Do Cats Prevent Other Cats From Using the Litter Box?
Do you have cat litter box problems? Specifically, do your litter box problems stem from one cat preventing other cats from using the litter boxes (also known as litterboxes, litter pans or litterpans)?
If the answer is yes, read on.
Cats are territorial by nature. Their behavior is often guided by a hierarchy-that is, who's in charge over whom. Disputes can arise over, among other things, litter box usage.
Cats will mark their territory by urinating or leave their feces uncovered. This is a very clear way to say to other cats "Hey, this is my place – this territory is taken!" You might have noticed this if your cat is angry or upset by being left alone and goes to the bathroom on carpet, clothing, or beds.
Bathroom habits, it seems, are serious business when it comes to cat society. Dominant cats will often show their power through their bathroom behavior. Two things often happen with dominant cats.
1. Some cats will sense another cat's dominance and be reluctant to use that box without the other cat doing anything. They will try to find other places to go that aren't already "claimed," which can be a problem if you don't have other boxes in the house.
2. In other situations, dominant cats will actually "guard" their litter box and attack another cat if they go near it. This causes the second cat to look for alternative places to urinate and defecate. If you have enough boxes and locations that are appealing, this other location will probably be in a different litter box. If you don't this may be an inappropriate location such as your bed, laundry, or carpet.
KEY POINT: Make sure you have enough litter boxes for your home!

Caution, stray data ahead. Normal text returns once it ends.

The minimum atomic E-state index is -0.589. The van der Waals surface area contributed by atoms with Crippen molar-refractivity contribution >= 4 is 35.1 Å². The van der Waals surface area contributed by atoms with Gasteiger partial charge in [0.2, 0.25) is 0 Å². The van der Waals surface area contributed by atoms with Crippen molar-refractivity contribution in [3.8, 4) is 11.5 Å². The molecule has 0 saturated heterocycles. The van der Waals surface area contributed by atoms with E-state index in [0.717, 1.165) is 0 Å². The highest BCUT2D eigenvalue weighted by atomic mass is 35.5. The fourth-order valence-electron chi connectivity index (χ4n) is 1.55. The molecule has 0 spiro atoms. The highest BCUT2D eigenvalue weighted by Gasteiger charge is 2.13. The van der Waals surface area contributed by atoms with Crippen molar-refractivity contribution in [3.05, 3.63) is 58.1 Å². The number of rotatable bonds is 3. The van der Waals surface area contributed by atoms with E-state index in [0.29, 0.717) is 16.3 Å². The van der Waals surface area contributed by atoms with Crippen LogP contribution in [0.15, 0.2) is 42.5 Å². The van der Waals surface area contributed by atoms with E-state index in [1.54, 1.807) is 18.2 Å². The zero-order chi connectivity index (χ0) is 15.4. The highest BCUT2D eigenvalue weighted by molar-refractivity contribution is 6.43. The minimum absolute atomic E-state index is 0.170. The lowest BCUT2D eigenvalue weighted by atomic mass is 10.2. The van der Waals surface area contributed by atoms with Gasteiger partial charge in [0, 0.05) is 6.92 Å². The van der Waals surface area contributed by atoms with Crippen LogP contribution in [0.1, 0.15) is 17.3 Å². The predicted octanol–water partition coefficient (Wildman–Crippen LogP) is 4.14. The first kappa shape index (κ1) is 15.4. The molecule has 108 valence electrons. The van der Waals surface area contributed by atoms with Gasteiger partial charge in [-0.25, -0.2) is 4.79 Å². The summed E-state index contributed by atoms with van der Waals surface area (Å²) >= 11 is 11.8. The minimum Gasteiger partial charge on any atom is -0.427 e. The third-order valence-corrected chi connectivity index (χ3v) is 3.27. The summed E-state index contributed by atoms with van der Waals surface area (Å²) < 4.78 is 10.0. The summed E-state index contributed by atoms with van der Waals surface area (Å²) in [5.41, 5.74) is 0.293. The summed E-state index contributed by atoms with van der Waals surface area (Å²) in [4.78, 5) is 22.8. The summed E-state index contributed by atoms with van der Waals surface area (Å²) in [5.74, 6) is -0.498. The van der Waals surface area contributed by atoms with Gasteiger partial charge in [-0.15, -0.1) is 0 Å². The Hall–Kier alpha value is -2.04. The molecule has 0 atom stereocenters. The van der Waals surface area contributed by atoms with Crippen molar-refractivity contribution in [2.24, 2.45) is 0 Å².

To minimize these types of territorial or dominance issues, you need to have enough litter boxes in locations appealing to your different cats.
How many boxes do you need? As a rule of thumb, you should have one box per cat plus an extra. This means if you have 3 cats you should have 4 litter boxes. If you have 2 cats you should have 3 boxes. Of course, more is always better.
Another consideration is whether cats feel territorial due to their environment. Overcrowding (too many cats per square foot) can lead to territorial problems. Enrich your cat home with perches, cat condos, cat shelves, hideouts, window beds, screened patios or decks, and cat trees. This adds effective square footage to your home and creates interesting, safe areas for your cats to explore. To learn more, go to Selecting the Right Environmental Enrichment for Your Cat.
Boredom can aggravate dominance issues so ensure your cat has plenty of play time. Engage them in different types of toys and play to occupy their minds and prevent bordom. Learn more by reading 12 Ways to Avoid Boredom in Your Cat.
I hope this information helps you understand how cats interact and how minimize territorial cat litter box issues.